Coronavirus and the Art of Counting
Data and hard facts are increasingly disputed by the media and the government during the coronavirus crisis. Dr Soeren Keil reflects on the never-ending debates about the benefits of qualitative and quantitative research methods, and argues that too narrow a focus on numbers can be dangerous from both scientific and political political perspectives.
I remember when I studied Politics in my 2nd year of my undergraduate studies, I was obliged to take a class on research methods. The Professor, a strong supporter of quantitative research methods, kept emphasising not only the objective value of these methods, but also highlighting the fact that most qualitative methods allow far too much room for interpretation in their findings.
Fast forward some 18 years, and here we are, in the middle of a global pandemic, stuck at home, in the country that has the highest death rate in Europe. Or does it have the highest death rate?
When looking at raw data, the UK has now the most deaths related to COVID-19, the illness caused by the coronavirus, in Europe, and 2nd in the world only to the USA.
However, the UK government has been quick to point out that the data as such might a) not be correct as different countries use different counting mechanisms, and b) that absolute numbers of deaths for each country are not a useful measurement to assess how hard a country is hit, or how a government should be judged in their response. Likewise, the BBC highlighted that Italy has a smaller population than the UK and that other factors should be considered as well. Of course, they forget to mention that Germany has a substantially larger population but less than one third of the deaths of the UK (I will not even mention China here…).
This is not the first time that numbers have been questioned and openly challenged. When the government announced on 1st May 2020 that it met and exceeded its target of 100,000 coronavirus tests by the end of April the previous day, it counted 30,000 tests which were sent out to patients to test themselves and return. Not all of these tests were returned, and there is no evidence that any of them had been tested by the 30th of April – yet, in the eyes of the UK government, and especially the UK Health Secretary it was mission accomplished. For many observers however, this seemed like a very flexible and unscientific way of counting, and the government’s aim to maintain this figure has been missed repeatedly in the first week of May.
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As the dispute continues between those arguing that the late reactions of the UK government at the beginning of the crisis, and structural failures within the NHS (after years of underfunding the health service and a lack of preparation before the outbreak) are to blame for the UK’s overall poor performance, and those questioning data collection and reliability – thereby defending the UK government and its actions in the coronavirus crisis, there is a heated debate about what these figures mean and how one can compare. There is also a risk that the UK’s government wants to shift blame and avoid responsibility for this public policy failure. But it seems as if there is another strategy here as well – one which disputes scientific evidence and facts as such. By disputing absolute figures, and questioning the way countries count, the UK is playing partly to its own superiority complex (Foreign Minister Raab literally said that the UK Office of National Statistics is the best in the world), but also wants to highlight that within the failure, there are some good bits. We might have a high number of deaths, but at least we count them accurately, seems to be the message here.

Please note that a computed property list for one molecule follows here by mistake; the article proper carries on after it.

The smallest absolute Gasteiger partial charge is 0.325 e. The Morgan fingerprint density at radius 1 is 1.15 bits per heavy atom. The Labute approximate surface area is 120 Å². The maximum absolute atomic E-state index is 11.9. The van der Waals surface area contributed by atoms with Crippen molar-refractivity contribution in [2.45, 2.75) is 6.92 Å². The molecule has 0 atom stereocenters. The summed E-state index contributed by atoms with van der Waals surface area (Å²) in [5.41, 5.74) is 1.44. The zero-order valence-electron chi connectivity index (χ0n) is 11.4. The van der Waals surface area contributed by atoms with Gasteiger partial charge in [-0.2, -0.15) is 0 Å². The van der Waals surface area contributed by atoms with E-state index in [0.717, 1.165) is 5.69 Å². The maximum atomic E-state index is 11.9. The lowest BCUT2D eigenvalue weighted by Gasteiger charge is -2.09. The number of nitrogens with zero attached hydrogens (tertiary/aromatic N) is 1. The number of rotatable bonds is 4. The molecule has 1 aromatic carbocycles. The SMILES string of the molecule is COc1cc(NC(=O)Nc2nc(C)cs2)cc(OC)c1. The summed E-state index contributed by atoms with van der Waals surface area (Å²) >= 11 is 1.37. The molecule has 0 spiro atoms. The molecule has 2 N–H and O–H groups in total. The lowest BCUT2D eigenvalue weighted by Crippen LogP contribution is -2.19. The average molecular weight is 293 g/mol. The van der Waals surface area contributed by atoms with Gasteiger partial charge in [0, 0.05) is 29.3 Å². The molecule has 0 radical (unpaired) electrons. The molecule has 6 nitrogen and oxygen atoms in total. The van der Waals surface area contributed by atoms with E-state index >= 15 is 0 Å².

And all this got me wondering. My research methods Professor was wrong after all. Quantitative data can be disputed as much as qualitative findings. Absolute raw numbers mean nothing without context, without clear descriptions of how these numbers have been arrived at, and what they mean for cases and across cases. The famous apples and pears analogy comes to mind here. While every person that dies as a result of COVID-19 is a tragedy, the current debates about the number of deaths, the number of daily tests and the impact of the crisis as a whole also needs to remind us that behind all of these raw data, there are public policy choices. These choices have consequences. These consequences are reflected in some of the raw data we have today, including overall death counts.
Dr Soeren Keil is Reader in Politics and International Relations at Canterbury Christ Church University and Director of the Centre for European Studies. His research and teaching focus on territorial autonomy, conflict resolution, the Western Balkans and the EU. He teaches modules on our undergraduate and postgraduate degrees and welcomes applications from PhD students interested in these themes.